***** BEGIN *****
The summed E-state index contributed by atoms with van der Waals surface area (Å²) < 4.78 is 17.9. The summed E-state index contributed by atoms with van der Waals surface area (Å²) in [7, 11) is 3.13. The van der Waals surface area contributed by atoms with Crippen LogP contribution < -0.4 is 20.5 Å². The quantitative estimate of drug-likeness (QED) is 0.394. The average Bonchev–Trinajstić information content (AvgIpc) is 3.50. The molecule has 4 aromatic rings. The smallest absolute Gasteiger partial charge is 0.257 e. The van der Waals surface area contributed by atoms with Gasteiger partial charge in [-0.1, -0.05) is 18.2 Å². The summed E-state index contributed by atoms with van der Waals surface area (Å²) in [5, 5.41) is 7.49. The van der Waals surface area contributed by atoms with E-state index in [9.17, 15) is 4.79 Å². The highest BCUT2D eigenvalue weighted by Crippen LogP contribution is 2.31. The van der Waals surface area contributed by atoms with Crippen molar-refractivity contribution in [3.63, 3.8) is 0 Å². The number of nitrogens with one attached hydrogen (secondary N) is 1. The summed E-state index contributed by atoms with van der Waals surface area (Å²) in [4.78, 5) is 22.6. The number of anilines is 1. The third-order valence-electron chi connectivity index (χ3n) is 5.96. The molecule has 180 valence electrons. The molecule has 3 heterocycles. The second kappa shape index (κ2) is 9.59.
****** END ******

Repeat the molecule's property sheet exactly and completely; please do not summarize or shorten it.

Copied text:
The summed E-state index contributed by atoms with van der Waals surface area (Å²) < 4.78 is 17.9. The summed E-state index contributed by atoms with van der Waals surface area (Å²) in [7, 11) is 3.13. The van der Waals surface area contributed by atoms with Crippen LogP contribution < -0.4 is 20.5 Å². The quantitative estimate of drug-likeness (QED) is 0.394. The average Bonchev–Trinajstić information content (AvgIpc) is 3.50. The molecule has 4 aromatic rings. The smallest absolute Gasteiger partial charge is 0.257 e. The van der Waals surface area contributed by atoms with Gasteiger partial charge in [-0.1, -0.05) is 18.2 Å². The summed E-state index contributed by atoms with van der Waals surface area (Å²) in [5, 5.41) is 7.49. The van der Waals surface area contributed by atoms with E-state index in [9.17, 15) is 4.79 Å². The highest BCUT2D eigenvalue weighted by Crippen LogP contribution is 2.31. The van der Waals surface area contributed by atoms with Crippen molar-refractivity contribution in [3.63, 3.8) is 0 Å². The number of nitrogens with one attached hydrogen (secondary N) is 1. The summed E-state index contributed by atoms with van der Waals surface area (Å²) in [4.78, 5) is 22.6. The number of anilines is 1. The third-order valence-electron chi connectivity index (χ3n) is 5.96. The molecule has 180 valence electrons. The molecule has 3 heterocycles. The second kappa shape index (κ2) is 9.59.